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1980s Computers Explanation of terms

The Titus Mark-8

Titus Mk-8
There was no standard case and thus designs varied.


Promoted by Radio Electronics magazine (US)



Date Launched

Announced in the July 1974 issue of Radio Electronics


$5 for construction plans.
$47.50 for the circuit boards.
About $250 for the components.
The Mark-8 was never sold ready-assembled or as a complete kit.

Microprocessor type

Intel 8008 @ 0.5 MHz

ROM size

No ROM (ROM chips were expensive)

Standard RAM

256 bytes

Maximum RAM

16 kilobytes

Keyboard type

16 toggle switches.
It was possible to add a full keyboard.

Supplied language

The Mark-8 was programmed directly in machine code.

Text resolution

Display was just four rows of 8 LEDs.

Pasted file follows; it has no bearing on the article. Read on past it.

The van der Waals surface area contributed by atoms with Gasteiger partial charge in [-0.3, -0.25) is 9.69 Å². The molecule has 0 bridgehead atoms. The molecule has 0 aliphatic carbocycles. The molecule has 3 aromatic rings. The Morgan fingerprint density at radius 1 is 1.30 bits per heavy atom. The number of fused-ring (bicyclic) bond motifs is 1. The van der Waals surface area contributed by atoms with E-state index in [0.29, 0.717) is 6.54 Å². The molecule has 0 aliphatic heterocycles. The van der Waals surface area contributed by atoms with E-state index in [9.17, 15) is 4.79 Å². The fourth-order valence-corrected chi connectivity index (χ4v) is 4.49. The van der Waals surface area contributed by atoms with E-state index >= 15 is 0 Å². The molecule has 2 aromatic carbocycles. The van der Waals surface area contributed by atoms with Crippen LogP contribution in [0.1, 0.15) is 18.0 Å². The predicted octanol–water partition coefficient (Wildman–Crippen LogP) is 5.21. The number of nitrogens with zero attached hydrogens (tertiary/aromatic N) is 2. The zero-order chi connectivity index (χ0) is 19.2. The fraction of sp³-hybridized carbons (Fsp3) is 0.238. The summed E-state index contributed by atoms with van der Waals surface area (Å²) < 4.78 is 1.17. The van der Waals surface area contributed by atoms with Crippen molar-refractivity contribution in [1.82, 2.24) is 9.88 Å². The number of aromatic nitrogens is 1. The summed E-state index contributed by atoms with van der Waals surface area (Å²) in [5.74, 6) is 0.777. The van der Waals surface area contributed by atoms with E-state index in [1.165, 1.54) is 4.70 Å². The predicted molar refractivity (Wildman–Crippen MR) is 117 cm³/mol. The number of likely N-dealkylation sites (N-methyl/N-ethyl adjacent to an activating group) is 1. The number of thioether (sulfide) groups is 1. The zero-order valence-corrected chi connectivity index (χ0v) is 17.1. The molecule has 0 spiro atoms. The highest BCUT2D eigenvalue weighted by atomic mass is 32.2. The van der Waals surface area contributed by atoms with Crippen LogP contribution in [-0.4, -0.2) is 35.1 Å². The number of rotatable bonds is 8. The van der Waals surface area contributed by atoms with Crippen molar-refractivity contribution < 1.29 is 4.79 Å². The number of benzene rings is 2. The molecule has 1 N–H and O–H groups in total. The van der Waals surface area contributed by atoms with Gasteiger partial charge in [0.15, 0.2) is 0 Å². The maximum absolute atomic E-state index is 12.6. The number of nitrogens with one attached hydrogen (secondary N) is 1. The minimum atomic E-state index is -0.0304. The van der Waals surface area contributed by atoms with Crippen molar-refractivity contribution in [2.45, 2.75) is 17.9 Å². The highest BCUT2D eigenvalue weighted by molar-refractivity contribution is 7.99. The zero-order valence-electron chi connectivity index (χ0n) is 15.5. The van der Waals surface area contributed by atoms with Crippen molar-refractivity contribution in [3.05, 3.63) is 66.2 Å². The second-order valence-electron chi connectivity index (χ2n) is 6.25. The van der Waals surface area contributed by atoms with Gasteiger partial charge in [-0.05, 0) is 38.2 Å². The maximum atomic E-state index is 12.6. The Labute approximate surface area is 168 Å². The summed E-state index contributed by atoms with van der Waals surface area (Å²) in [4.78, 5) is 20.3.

Graphics resolution

No graphics

Colours available




Cassette load speed

No facility for external program storage

Special features

One of the very first personal computers to use a microprocessor.

Good points

Relatively low price.
Had an I/O port for interfacing.

Bad points

Lack of permanent program storage meant the user had to enter programs manually as bit patterns on the toggle switches every time the computer was reset.
Fiddly to build.

How successful?

Around 7500 sets of plans and 400 circuit boards were sold.
It is not certain how many Mark-8s were successfully built.


July 1974 issue of Radio ElectronicsThe Mark-8 was designed by Jon Titus and published in Radio Electronics magazine as a construction project.
It was intended primarily as an educational machine to learn about digital computers, rather than to perform any practical task.

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